Defaulting to user installation because normal site-packages is not writeable

When installing Python packages using pip, you might encounter the following message in the console:

Defaulting to user installation because normal site-packages
is not writeable

This message appears when pip fails to install the package in the system-wide directory.

This is not an error message as pip can still install the package, but you might have problems like unable to access the package from your terminal as follows:

$ pip install django
Defaulting to user installation because normal site-packages 
is not writeable
Successfully installed django-4.1.7
$ django-admin
zsh: command not found: django-admin

This tutorial explains why this message occurs and how you can make it disappear in practice.

Why this message occurs

By default, pip tries to install your package in the system-wide directory named site-packages.

When you lack permission to write to system-wide site-packages, then pip will install it in the user-wide site-packages instead.

You can verify this by running python -m site command from the terminal. There should be multiple site-packages directory as shown below. The screenshot is from a Macbook:

The one under /Applications/ is the system-wide directory that requires root permission to write.

The USER_SITE one is where pip installs packages when the “Defaulting to user installation” message appears.

How to solve for Windows users

If you’re using Windows, then this message likely occurs because you installed Python under C:\Program Files which requires administrator permission to modify.

To remove the message, you need to add the --user flag when installing packages:

pip install --user <package name>

If you want to permanently fix this, you need to uninstall Python from your computer and install it again using the default settings.

If you need to customize Python installation, then take note of the default installation path and use it when you customize the install location:

By using the location provided in Python default installation, you will have Python installed in a folder that’s writeable without admin permission.

Also, don’t forget to check the options ‘Use admin privileges’ and ‘Add python.exe to PATH’.

Try running pip install command again and you won’t receive the message this time.

How to solve for Linux users

If you’re using Linux, then you will get this message because you installed python using sudo as in:

sudo apt-get install python3

In Linux-based OS, the system-wide packages directory is also known as dist-packages, and you need root permission to access this directory.

Again, you can verify this using the python -m site command:

When pip fails to install to the dist-packages directory, the message appears to notify you that it’s installing to the site-packages directory instead.

To remove the message, you need to add the --user flag when installing packages:

pip install --user <package name>

This command tells pip to skip the dist-packages directory and go to site-packages directly.

If you want to install to dist-packages, then you need to add sudo to the install command:

sudo pip install <package name>

But you might get a warning message in the console as follows:

WARNING: Running pip as the 'root' user can result in broken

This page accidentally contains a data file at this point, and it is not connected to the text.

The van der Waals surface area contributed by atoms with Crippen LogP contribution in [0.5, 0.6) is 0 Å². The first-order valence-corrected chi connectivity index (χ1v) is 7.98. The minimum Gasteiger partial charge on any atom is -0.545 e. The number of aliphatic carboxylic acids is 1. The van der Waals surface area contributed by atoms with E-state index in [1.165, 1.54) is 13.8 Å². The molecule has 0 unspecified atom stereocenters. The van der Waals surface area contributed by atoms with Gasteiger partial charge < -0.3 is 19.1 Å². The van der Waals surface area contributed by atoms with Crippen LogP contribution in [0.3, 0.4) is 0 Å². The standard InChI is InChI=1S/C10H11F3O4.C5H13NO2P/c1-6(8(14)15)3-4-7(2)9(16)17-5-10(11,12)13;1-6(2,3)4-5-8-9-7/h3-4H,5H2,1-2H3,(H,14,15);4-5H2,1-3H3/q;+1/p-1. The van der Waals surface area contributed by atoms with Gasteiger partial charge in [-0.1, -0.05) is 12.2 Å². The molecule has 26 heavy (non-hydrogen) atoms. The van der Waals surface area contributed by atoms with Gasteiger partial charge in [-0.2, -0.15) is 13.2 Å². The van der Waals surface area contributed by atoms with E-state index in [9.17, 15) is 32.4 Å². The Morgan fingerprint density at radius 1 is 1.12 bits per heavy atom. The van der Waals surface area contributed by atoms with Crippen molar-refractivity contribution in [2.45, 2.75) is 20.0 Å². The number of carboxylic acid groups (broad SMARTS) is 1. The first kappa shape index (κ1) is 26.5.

permissions and conflicting behaviour with the system package manager. 
It is recommended to use a virtual environment instead:

If you want to permanently fix this message, then you need to install Python without using sudo. This means you can’t use apt-get either.

You can get Python in Linux using Homebrew, or you can download the source and compile it yourself.

Follow the steps below to compile Python manually. Note that you can get the full path to Python .tgz file from here:

# Install SSL for Python
sudo apt-get install libssl-dev

# Create a new directory and move to it
mkdir python && cd python

# Download Python tar file

# Extract the file
tar xvfz Python-3.9.9.tgz

# Move to the extracted folder
cd Python-3.9.9

# Create a new directory where Python will be installed
# This is usually your user home directory
mkdir ~/python/python39

# Set configuration path
./configure \
--prefix=$HOME/python/python39 \
--enable-optimizations \

# Run make
make install

# Move to home directory
cd ~

# Export the path to Python in your .bashrc file
echo "export PATH=$HOME/python/python39/bin/:$PATH" >> .bashrc
source .bashrc

The make command might take a while to complete. Once done, you should now have python3 and pip3 available from your user directory.

Use the which command to verify the installation:

$ which python3 pip3

Alright. Now you can install packages without using sudo command:

Because you installed Python and pip without using sudo, the default installation will use the site-packages directory.

Keep in mind that installing Python from source like this enables Python only for the current user. You need to repeat the process for other users.

How to solve for Mac users

If you’re using a Mac, this message appears when you use Python and pip that are provided by the system.

It’s recommended to install your own Python version to avoid permission problems and future changes from the macOS itself.

You can install Python using Homebrew as follows:

brew install python

Once installed, you should open a new Terminal window for the changes to take affect.

You can see the active python3 and pip3 versions using the which command as follows:

$ which python3 pip3

Once both python3 and pip3 are using the Homebrew-sourced version, you’re good to go.

Install any packages using pip install and you won’t receive the error message.


Now you’ve learned how to solve the “Defaulting to user installation” message that occurs when installing Python packages.

I hope this tutorial is helpful. Until next time! 👋

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